MLB looks to stars to con­nect

The Denver Post - - SPORTS - By Ron­ald Blum

MI­AMI» Bryce Harper, Mike Trout and Aaron Judge have be­come the face of baseball as a gleam­ing, mod­ernist ball­park and a city known for its Latino cul­ture host the All-Star Game for the first time. Af­ter decades of fall­ing be­hind, the sport fi­nally has stepped up its na­tional pro­mo­tion.

There’s huge room for im­prove­ment: Not one player from baseball is among the 100 most fa­mous ath­letes in the world.

Le­Bron James, Tom Brady and Tiger Woods dom­i­nate wa­ter-cooler talk far more than Max Scherzer and Chris Sale, the start­ing pitch­ers in Tues­day night’s game at Mar­lins Park.

“I feel he’s won 15 rings,” Harper said of Brady on Mon­day. “If you win, you’re go­ing to get no­ticed.”

Ma­jor League Baseball hopes to break into a wider pub­lic con­scious­ness with this new gen­er­a­tion — for the first time since at least 1961 there are no all-stars with at dou­ble-digit selections.

Af­ter Rob Man­fred suc­ceeded Bud Selig as com­mis­sioner two years ago, MLB re­quired spon­sors to mar­ket top tal­ent. But the tra­di­tion-bound sport is still try­ing to rebound from a quar­ter-cen­tury of la­bor wars that ended in the 1990s.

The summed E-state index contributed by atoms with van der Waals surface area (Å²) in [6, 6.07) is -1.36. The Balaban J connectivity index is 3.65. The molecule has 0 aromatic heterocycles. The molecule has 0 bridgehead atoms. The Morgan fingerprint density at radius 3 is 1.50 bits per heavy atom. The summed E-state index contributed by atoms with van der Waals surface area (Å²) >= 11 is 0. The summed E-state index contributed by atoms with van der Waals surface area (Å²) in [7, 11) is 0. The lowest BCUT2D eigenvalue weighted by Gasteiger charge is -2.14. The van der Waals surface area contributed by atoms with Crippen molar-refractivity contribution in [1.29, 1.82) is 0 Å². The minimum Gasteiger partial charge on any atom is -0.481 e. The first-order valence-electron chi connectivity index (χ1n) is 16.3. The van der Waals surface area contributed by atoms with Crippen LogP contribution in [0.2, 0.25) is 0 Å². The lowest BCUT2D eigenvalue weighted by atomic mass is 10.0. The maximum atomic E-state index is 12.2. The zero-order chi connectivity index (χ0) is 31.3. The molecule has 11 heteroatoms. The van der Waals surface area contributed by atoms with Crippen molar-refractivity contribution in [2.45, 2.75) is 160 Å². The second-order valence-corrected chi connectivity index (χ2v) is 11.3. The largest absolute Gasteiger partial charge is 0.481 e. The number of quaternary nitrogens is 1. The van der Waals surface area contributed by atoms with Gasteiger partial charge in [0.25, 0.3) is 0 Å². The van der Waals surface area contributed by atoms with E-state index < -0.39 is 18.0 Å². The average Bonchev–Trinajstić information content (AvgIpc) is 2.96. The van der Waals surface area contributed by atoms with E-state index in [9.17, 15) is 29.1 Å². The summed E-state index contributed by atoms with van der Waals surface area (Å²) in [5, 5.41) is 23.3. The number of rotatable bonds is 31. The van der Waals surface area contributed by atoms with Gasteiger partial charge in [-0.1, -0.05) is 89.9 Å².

“There is lit­tle doubt that top baseball play­ers are less rec­og­nized than the top ath­letes in many other sports,” said Marc Ga­nis, pres­i­dent of the marketing com­pany Sportscorp. “Bas­ket­ball play­ers and the NBA set many trends and are rel­e­vant in pop cul­ture. NFL dom­i­nates in the U.S. and the sec­ond-most pop­u­lar sport is also foot­ball — col­lege foot­ball.

“In the U.S. and in the Euro­cen­tric, English-pri­mary world, bas­ket­ball, NFL, soc­cer, ten­nis and at cer­tain times golf stars con­nect more with fans, es­pe­cially younger fans, and spon­sors who covet those fans,” he said.

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